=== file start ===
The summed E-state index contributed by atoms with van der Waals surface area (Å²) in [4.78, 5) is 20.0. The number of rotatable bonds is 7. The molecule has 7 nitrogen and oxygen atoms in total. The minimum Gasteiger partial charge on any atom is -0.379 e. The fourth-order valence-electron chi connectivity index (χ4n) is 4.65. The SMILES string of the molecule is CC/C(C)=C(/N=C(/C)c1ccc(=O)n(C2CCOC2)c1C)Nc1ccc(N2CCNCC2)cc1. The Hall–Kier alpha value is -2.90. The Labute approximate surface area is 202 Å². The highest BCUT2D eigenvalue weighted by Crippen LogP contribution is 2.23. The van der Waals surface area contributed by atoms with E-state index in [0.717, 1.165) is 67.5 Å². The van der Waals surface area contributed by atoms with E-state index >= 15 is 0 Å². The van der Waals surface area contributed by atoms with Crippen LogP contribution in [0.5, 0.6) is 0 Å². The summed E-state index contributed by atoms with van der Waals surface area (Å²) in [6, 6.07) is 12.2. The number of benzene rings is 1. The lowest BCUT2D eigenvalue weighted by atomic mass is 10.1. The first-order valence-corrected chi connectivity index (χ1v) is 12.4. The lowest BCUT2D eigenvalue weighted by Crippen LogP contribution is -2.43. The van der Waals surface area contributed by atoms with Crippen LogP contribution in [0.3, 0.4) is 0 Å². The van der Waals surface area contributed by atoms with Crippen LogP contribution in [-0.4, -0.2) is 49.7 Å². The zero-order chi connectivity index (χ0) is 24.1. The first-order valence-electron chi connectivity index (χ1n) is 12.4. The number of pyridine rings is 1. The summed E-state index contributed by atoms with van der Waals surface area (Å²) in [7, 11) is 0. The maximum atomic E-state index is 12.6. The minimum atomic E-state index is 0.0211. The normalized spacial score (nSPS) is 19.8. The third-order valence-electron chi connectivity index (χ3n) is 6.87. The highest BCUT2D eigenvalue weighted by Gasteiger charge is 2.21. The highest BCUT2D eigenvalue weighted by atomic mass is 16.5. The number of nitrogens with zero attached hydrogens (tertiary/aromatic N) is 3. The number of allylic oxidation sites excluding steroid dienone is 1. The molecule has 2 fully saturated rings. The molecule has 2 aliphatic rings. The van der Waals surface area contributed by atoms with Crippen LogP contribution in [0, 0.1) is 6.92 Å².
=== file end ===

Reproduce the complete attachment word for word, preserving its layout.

The summed E-state index contributed by atoms with van der Waals surface area (Å²) in [4.78, 5) is 20.0. The number of rotatable bonds is 7. The molecule has 7 nitrogen and oxygen atoms in total. The minimum Gasteiger partial charge on any atom is -0.379 e. The fourth-order valence-electron chi connectivity index (χ4n) is 4.65. The SMILES string of the molecule is CC/C(C)=C(/N=C(/C)c1ccc(=O)n(C2CCOC2)c1C)Nc1ccc(N2CCNCC2)cc1. The Hall–Kier alpha value is -2.90. The Labute approximate surface area is 202 Å². The highest BCUT2D eigenvalue weighted by Crippen LogP contribution is 2.23. The van der Waals surface area contributed by atoms with E-state index in [0.717, 1.165) is 67.5 Å². The van der Waals surface area contributed by atoms with E-state index >= 15 is 0 Å². The van der Waals surface area contributed by atoms with Crippen LogP contribution in [0.5, 0.6) is 0 Å². The summed E-state index contributed by atoms with van der Waals surface area (Å²) in [6, 6.07) is 12.2. The number of benzene rings is 1. The lowest BCUT2D eigenvalue weighted by atomic mass is 10.1. The first-order valence-corrected chi connectivity index (χ1v) is 12.4. The lowest BCUT2D eigenvalue weighted by Crippen LogP contribution is -2.43. The van der Waals surface area contributed by atoms with Crippen LogP contribution in [0.3, 0.4) is 0 Å². The van der Waals surface area contributed by atoms with Crippen LogP contribution in [-0.4, -0.2) is 49.7 Å². The zero-order chi connectivity index (χ0) is 24.1. The first-order valence-electron chi connectivity index (χ1n) is 12.4. The number of pyridine rings is 1. The summed E-state index contributed by atoms with van der Waals surface area (Å²) in [7, 11) is 0. The maximum atomic E-state index is 12.6. The minimum atomic E-state index is 0.0211. The normalized spacial score (nSPS) is 19.8. The third-order valence-electron chi connectivity index (χ3n) is 6.87. The highest BCUT2D eigenvalue weighted by Gasteiger charge is 2.21. The highest BCUT2D eigenvalue weighted by atomic mass is 16.5. The number of nitrogens with zero attached hydrogens (tertiary/aromatic N) is 3. The number of allylic oxidation sites excluding steroid dienone is 1. The molecule has 2 fully saturated rings. The molecule has 2 aliphatic rings. The van der Waals surface area contributed by atoms with Crippen LogP contribution in [0, 0.1) is 6.92 Å².